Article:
Creating a Corporation: Articles of Incorporation and Bylaws

Up to the Blue Sky

The Importance of Corporate Documents

By Andrew J Thompson

Perhaps the most common reason corporations are dissolved is because of a failure to maintain the proper corporate documents. This is truly a shame because nearly every state provides a very simple framework for maintaining and updating the documents that are necessary for the existence of a corporation.

Yet because there are annual registration requirements, and there may be subtle changes from year to year, many corporate business operators fail to do the simple document maintenance that is required to ensure the corporate form remains in tact and operational. This is one good reason for keeping an attorney on retainer from year to year - even if it is only a minimal arrangement that provides for an annual review of the legal structure of the business.

But corporate documents serve a more important purpose as well. As the business grows and changes, articles and especially bylaws provide an important framework for governance that instruct the directors and officers how to manage their affairs going forward. As an incorporator, you have the opportunity to shape this structure from the beginning, and then to use it to serve the efficient operation of the business on an ongoing basis.

Articles of Incorporation

Every state has its own requirements for articles on incorporation. Essentially, these articles are required to identify the most essential elements of the corporation for operation as a business.

In Indiana, for example, articles of incorporation must contain at least:

(1) a corporate name;
(2) the number of shares the corporation is authorized to issue;
(3) the street address of the corporation's initial registered office in Indiana and the name of its initial registered agent at that office; and
(4) the name and address of each incorporator.

In addition, the articles of incorporation may set forth:

(1) the names and addresses of the individuals who are to serve as the initial directors;
(2) provisions not inconsistent with law regarding:
(A) the purpose or purposes for which the corporation is organized;
(B) managing the business and regulating the affairs of the corporation;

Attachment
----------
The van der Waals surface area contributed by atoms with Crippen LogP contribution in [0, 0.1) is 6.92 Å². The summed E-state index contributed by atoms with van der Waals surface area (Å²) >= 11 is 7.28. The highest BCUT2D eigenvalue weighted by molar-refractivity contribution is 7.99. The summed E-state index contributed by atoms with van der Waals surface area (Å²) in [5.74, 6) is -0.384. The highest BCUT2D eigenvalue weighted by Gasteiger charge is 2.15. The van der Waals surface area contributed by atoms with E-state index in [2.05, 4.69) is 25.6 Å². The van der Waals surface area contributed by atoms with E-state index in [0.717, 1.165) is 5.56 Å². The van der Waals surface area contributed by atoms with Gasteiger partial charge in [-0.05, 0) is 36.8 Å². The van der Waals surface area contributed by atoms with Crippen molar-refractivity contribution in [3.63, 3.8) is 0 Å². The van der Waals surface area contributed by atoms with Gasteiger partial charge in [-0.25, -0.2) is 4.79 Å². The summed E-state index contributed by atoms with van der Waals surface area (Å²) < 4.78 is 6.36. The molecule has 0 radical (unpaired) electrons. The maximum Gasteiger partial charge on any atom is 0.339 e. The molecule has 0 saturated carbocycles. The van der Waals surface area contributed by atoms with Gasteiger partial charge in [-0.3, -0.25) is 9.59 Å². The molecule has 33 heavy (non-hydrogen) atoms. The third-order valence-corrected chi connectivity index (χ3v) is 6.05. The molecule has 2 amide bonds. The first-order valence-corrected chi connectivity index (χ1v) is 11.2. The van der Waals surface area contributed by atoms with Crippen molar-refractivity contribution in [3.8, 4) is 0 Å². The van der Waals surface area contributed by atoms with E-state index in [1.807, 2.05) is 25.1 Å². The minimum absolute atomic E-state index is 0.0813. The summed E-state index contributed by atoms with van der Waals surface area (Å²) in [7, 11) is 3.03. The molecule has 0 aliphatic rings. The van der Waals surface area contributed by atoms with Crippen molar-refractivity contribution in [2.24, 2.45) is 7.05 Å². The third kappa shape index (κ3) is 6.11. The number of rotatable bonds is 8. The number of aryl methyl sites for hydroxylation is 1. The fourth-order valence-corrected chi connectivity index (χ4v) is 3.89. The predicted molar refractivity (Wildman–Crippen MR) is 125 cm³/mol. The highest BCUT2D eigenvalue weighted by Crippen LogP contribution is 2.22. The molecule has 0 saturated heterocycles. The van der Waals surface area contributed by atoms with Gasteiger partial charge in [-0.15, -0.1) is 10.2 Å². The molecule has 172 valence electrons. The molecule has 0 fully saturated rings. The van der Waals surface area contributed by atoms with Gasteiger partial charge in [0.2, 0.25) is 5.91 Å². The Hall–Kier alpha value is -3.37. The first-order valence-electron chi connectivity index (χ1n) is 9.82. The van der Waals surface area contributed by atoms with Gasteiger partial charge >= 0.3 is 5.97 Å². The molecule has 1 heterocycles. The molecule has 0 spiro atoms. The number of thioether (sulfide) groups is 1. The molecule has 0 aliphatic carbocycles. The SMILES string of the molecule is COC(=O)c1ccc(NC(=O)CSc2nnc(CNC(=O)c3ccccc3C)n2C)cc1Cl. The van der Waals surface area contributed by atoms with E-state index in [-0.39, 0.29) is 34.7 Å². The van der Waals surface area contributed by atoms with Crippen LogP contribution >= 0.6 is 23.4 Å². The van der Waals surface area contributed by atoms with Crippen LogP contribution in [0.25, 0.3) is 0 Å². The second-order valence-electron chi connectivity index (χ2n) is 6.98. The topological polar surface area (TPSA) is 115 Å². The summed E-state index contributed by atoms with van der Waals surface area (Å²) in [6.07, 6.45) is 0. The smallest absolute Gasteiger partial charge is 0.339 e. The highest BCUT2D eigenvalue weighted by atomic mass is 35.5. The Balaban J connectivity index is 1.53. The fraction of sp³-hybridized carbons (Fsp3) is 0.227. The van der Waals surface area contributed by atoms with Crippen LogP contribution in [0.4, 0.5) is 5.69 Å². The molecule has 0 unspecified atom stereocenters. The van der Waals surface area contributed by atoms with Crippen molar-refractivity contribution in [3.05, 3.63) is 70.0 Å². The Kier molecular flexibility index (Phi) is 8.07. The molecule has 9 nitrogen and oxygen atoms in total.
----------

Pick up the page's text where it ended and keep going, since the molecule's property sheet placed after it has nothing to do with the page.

(C) defining, limiting, and regulating the powers of the corporation, its board of directors, and shareholders;
(D) a par value for authorized shares or classes of shares; and
(E) the imposition of personal liability on shareholders for the debts of the corporation to a specified extent and upon specified conditions; and
(3) any provision that under this article is required or permitted to be set forth in the bylaws.
(c) The articles of incorporation need not set forth any of the corporate powers enumerated in this article.

For a professional corporation, nonprofit or LLC, the requirements are slightly for different for each. Generally, however, it's fair to say that the articles of incorporation contain basic identifying information, and not too much more - with any type of corporation.

Making Bylaws Work for Your Corporation

Bylaws are much more subjective, and provide a much greater range of freedom than articles of incorporation. Their purpose is to enable the directors and officers of a corporation to effectively manage corporate business in order to accomplish their objectives.

Under Indiana law, "the bylaws of a corporation may contain any provision for managing the business and regulating the affairs of the corporation that is not inconsistent with law or the articles of incorporation." Emergency bylaws may also be established to provide for the governance of the corporation during an emergency, and which establish: (1) procedures for calling a meeting of the board of directors; (2) quorum requirements for the meeting; and (3) designation of additional or substitute directors.